Every day, President Obama reads ten representative letters among the thousands he receives from citizens across the land. The letters come from people of all ages, walks of life, and political points of view. Some are heartbreaking, some angry, some hopeful. Indeed, Obama reads as many letters addressed “Dear Jackass” as “Dear Mr. President.” Eli Saslow, a young and rising star at the Washington Post, became fascinated by the power of these letters and set out to find the stories behind them. Ten Letters is an inspiring and important book about ordinary people....
A new California law to reduce prison crowding keeps addicts out of jail, but not always out of trouble. Just weeks after being released, James Rabenberg was caught breaking the law again. "A 'virtual Get-Out-of-Jail-Free Card'" is an article collected in Justice for None: How the Drug War Broke the Legal System by The Washington Post, also available on Audible.com.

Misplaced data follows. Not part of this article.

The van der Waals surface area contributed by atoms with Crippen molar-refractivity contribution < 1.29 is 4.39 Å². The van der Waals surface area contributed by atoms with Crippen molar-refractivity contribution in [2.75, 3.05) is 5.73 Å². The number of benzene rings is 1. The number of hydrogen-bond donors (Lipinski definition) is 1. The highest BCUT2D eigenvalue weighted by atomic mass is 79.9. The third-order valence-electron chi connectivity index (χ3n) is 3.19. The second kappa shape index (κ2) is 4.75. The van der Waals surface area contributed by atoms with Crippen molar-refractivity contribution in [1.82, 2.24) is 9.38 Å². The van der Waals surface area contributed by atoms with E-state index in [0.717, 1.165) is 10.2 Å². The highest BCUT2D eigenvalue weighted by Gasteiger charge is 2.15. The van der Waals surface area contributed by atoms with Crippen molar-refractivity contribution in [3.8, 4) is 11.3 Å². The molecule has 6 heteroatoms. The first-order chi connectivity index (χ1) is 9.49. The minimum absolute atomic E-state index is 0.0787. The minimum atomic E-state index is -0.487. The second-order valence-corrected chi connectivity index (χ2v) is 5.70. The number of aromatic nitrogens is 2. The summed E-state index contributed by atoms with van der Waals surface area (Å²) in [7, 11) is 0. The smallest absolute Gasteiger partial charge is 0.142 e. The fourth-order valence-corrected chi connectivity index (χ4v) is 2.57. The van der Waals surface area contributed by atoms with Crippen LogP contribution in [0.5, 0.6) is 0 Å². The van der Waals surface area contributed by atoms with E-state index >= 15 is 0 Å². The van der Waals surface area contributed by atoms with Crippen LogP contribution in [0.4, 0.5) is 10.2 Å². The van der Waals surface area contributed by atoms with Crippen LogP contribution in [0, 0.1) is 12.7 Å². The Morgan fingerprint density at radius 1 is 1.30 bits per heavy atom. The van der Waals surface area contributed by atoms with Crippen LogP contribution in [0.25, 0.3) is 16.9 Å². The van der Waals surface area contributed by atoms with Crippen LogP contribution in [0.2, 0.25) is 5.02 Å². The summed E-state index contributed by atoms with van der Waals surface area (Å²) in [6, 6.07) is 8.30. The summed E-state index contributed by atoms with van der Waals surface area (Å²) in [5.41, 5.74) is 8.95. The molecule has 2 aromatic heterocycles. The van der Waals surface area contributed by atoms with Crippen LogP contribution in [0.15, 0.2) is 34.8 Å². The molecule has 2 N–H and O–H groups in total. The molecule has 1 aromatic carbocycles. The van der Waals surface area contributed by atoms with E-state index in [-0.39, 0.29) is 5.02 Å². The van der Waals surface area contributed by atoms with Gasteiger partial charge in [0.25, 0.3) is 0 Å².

Mandatory penalties, many of which require at least a decade in prison for minor drug offenses, take discretion away from judges and have fueled an unprecedented rise in prison populations, leading to a "growing and historic crisis." "Against His Better Judgment" is an article collected in Justice for None: How the Drug War Broke the Legal System by The Washington Post, also available on Audible.com.
"For Diamond Reynolds, Trying to Move Past 10 Tragic Minutes of Video" is from the September 10, 2016 National section of The Washington Post. It was written by Eli Saslow and narrated by Jenny Hoops.
"Gunman at Oregon College Appeared Armed for an Extended Siege" is from the October 03, 2015 Top Stories section of The Washington Post. It was written by Eli Saslow, Sarah Kaplan and Joseph Hoyt and narrated by Jill Melancon.